Infographic: You’re A Horrific Employee, But These 3 Questions Can Make You Amazing

Yes, you are a bad employee. Worse you are a disengaged employee. Ultimately you hate your job, but you’re terrified of leaving because…

  • You need the money.
  • Your skill set sucks.
  • You have no clue what you want to do.
  • You’re comfortable.
  • Does this sound like you?

If you are still not convinced, take a look at the infographic by OfficeVibe (below). And if any of those points sound like you, then guess what — you’re a disengaged employee. And it’s unfair to you and your company to continue working at a place you hate.

But before you submit your resignation you need an exit plan. You can start by asking yourself these 3 questions:

  1. What do you want to get out of your life?
  2. How can you serve the world for getting the life you want?
  3. What type of work will benefit the lifestyle you want?

Take your time answering those questions and in the meantime how about doing a combination of the following:

  • Teach yourself Java or JavaScript or C# or PHP
  • Give a speech a week to local organizations
  • Start a blog and grow your email subscribers
  • Get interviewed on various podcasts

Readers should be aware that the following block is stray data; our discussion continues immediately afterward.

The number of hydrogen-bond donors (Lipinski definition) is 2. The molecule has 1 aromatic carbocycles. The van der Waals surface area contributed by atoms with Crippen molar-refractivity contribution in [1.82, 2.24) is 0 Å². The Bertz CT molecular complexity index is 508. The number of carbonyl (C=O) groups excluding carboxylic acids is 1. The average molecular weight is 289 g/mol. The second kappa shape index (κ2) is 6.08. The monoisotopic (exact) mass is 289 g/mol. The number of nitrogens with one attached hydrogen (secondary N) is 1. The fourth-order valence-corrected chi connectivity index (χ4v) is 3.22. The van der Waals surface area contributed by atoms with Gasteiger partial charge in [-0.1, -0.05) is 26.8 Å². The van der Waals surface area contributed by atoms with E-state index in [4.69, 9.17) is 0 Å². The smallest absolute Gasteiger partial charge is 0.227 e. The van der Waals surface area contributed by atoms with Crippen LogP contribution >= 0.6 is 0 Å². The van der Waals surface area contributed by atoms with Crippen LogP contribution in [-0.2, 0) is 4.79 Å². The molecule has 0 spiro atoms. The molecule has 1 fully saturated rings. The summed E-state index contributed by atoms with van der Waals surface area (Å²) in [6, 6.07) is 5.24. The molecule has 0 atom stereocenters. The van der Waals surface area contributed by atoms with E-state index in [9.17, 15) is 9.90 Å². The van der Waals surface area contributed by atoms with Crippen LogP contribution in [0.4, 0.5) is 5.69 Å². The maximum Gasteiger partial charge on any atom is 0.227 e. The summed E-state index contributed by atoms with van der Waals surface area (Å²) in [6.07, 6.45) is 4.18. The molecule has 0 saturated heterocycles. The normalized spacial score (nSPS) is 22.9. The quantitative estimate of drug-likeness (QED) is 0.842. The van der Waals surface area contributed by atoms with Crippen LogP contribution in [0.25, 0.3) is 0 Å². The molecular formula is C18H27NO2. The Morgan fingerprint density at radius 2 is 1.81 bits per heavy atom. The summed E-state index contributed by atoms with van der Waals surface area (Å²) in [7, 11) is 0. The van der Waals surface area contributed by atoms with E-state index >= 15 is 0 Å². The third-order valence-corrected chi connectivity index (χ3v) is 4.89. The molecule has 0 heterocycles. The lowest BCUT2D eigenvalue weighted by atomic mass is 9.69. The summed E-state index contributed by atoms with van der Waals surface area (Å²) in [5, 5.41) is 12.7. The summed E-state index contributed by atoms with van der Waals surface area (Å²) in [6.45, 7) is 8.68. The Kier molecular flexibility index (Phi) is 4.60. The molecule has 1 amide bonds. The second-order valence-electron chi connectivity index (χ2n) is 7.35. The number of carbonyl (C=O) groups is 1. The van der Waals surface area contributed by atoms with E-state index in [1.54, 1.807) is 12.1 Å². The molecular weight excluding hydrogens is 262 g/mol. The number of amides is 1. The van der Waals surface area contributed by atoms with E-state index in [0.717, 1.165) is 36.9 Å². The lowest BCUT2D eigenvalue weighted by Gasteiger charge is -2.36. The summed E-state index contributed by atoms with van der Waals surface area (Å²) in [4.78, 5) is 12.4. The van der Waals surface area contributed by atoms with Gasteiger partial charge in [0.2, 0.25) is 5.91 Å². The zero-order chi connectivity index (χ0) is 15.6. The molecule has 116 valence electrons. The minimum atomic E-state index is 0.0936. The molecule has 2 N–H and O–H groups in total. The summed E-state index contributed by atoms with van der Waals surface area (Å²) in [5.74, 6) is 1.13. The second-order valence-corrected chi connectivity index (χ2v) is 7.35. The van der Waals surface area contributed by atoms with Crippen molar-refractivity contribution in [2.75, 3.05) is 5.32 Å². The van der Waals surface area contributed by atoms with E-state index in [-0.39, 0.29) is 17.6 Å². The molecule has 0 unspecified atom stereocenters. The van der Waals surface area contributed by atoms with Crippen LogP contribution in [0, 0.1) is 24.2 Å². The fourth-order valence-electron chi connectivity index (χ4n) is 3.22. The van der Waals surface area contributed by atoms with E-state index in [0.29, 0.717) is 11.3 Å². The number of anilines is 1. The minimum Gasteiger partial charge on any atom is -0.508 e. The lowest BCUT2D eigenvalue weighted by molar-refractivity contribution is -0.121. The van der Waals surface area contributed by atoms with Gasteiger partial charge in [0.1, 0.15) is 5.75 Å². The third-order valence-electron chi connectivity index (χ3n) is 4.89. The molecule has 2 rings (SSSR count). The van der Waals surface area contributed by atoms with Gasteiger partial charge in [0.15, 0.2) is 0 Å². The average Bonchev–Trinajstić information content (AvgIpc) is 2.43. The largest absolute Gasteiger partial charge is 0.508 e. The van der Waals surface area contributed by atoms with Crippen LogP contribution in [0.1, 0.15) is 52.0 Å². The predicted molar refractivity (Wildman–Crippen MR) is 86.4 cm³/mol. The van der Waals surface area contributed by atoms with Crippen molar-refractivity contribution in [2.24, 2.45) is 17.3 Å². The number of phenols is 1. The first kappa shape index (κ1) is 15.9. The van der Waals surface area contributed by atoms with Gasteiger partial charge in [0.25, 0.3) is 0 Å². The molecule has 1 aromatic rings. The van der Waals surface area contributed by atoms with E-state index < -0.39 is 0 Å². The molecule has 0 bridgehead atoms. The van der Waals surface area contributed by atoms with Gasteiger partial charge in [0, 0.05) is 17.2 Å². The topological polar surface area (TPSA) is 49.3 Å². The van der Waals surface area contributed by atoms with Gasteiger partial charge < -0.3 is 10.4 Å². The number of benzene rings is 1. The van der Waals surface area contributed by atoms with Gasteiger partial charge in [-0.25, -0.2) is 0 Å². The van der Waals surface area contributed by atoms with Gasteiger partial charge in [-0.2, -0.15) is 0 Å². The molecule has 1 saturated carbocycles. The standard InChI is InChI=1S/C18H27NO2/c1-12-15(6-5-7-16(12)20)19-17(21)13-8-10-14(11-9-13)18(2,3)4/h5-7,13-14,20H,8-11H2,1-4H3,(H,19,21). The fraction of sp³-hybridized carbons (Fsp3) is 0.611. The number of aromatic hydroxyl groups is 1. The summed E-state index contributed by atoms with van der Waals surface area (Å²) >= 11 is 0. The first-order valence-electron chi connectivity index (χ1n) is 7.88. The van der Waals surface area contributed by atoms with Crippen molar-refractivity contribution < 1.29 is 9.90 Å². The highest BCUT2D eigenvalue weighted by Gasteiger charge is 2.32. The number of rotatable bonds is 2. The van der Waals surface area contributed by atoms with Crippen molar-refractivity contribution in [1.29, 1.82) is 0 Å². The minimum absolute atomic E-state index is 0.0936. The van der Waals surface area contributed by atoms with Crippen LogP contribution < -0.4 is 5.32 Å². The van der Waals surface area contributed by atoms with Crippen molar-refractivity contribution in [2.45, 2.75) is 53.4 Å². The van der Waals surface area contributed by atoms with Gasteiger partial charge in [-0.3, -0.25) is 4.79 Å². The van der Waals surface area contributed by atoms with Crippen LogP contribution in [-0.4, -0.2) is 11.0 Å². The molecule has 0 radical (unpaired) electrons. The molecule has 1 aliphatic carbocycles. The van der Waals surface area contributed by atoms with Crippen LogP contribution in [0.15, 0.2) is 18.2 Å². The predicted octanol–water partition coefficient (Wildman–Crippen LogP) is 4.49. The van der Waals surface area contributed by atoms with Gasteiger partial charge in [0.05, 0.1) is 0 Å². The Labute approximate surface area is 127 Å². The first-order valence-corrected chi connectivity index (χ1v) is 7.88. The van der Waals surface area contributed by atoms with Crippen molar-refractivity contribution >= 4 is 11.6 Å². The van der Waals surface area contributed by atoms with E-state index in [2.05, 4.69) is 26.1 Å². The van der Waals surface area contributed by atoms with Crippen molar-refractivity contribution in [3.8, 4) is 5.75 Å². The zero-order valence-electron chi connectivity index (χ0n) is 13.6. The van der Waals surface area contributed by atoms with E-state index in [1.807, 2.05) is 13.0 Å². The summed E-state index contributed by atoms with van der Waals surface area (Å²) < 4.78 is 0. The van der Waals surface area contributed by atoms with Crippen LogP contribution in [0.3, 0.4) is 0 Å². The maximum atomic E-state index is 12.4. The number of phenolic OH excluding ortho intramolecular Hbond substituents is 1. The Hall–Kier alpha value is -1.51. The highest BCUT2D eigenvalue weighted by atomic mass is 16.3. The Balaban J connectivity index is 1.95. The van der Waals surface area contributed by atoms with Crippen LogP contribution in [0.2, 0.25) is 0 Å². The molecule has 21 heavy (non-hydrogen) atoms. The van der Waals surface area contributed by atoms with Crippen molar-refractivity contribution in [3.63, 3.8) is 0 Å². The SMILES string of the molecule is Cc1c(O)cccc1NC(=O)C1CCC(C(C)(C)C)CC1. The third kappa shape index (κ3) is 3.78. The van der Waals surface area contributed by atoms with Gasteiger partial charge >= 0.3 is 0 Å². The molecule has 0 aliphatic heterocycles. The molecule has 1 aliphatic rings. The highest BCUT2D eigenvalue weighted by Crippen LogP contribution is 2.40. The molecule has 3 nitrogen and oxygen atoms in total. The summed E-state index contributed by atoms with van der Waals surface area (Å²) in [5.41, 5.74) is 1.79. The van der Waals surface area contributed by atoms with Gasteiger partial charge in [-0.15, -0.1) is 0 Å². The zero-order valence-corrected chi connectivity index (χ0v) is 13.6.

• Learn a foreign language fluently
  • Write for a large blog — like the Huffington Post
  • Self-publish a book
  • Do Yoga
  • Set goals and write them down
  • Reduce TV watching to an hour per day
  • Make a list of 20 companies you would like to work for
  • Spend 5 hours a month networking
  • Spend 30 minutes + per day reading
  • Listen to podcasts and audiobooks
  • Join a mastermind group

You work on this list for next 12 months. You complete everything on this list, imagine what happens to your job prospects?

13 Personality Traits Of A Disengaged EmployeeThis infographic was crafted with love by Officevibe, the employee engagement platform that helps managers see the ROI of company culture while making employees happier and more motivated at work.

Article Originally Posted: ramonbnuezjr.com

— This feed and its contents are the property of The Huffington Post, and use is subject to our terms. It may be used for personal consumption, but may not be distributed on a website.

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